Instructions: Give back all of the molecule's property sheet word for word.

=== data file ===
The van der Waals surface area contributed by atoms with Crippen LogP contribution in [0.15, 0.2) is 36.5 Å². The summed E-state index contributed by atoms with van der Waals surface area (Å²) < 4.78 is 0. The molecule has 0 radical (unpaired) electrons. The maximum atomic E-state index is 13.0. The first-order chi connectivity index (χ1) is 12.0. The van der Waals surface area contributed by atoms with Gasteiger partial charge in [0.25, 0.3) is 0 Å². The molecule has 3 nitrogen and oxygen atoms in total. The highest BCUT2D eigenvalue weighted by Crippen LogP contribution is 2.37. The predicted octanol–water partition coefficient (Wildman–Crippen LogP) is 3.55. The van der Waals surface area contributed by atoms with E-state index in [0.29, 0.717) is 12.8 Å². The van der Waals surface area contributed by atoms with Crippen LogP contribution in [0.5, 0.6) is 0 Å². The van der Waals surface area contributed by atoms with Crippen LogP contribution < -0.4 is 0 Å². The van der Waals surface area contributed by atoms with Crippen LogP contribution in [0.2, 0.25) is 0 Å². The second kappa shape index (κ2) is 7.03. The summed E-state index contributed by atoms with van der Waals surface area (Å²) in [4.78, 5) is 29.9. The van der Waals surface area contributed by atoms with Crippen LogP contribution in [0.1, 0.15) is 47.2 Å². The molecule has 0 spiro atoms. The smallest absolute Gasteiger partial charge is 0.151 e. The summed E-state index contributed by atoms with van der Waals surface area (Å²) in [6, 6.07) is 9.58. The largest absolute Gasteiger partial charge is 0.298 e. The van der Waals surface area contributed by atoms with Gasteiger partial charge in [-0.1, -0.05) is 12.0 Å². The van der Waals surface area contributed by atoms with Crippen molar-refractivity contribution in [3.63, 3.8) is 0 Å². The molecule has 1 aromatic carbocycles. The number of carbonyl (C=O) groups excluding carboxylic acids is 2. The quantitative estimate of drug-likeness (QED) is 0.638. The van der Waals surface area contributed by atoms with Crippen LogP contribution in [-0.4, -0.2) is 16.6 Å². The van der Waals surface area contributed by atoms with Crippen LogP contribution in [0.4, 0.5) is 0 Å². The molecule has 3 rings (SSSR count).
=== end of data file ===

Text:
The van der Waals surface area contributed by atoms with Crippen LogP contribution in [0.15, 0.2) is 36.5 Å². The summed E-state index contributed by atoms with van der Waals surface area (Å²) < 4.78 is 0. The molecule has 0 radical (unpaired) electrons. The maximum atomic E-state index is 13.0. The first-order chi connectivity index (χ1) is 12.0. The van der Waals surface area contributed by atoms with Gasteiger partial charge in [0.25, 0.3) is 0 Å². The molecule has 3 nitrogen and oxygen atoms in total. The highest BCUT2D eigenvalue weighted by Crippen LogP contribution is 2.37. The predicted octanol–water partition coefficient (Wildman–Crippen LogP) is 3.55. The van der Waals surface area contributed by atoms with E-state index in [0.29, 0.717) is 12.8 Å². The van der Waals surface area contributed by atoms with Crippen LogP contribution in [0.5, 0.6) is 0 Å². The van der Waals surface area contributed by atoms with Crippen LogP contribution < -0.4 is 0 Å². The van der Waals surface area contributed by atoms with Crippen LogP contribution in [0.2, 0.25) is 0 Å². The second kappa shape index (κ2) is 7.03. The summed E-state index contributed by atoms with van der Waals surface area (Å²) in [4.78, 5) is 29.9. The van der Waals surface area contributed by atoms with Crippen LogP contribution in [0.1, 0.15) is 47.2 Å². The molecule has 0 spiro atoms. The smallest absolute Gasteiger partial charge is 0.151 e. The summed E-state index contributed by atoms with van der Waals surface area (Å²) in [6, 6.07) is 9.58. The largest absolute Gasteiger partial charge is 0.298 e. The van der Waals surface area contributed by atoms with Gasteiger partial charge in [-0.1, -0.05) is 12.0 Å². The van der Waals surface area contributed by atoms with Crippen molar-refractivity contribution in [3.63, 3.8) is 0 Å². The molecule has 1 aromatic carbocycles. The number of carbonyl (C=O) groups excluding carboxylic acids is 2. The quantitative estimate of drug-likeness (QED) is 0.638. The van der Waals surface area contributed by atoms with Crippen LogP contribution in [-0.4, -0.2) is 16.6 Å². The van der Waals surface area contributed by atoms with Crippen LogP contribution in [0.4, 0.5) is 0 Å². The molecule has 3 rings (SSSR count).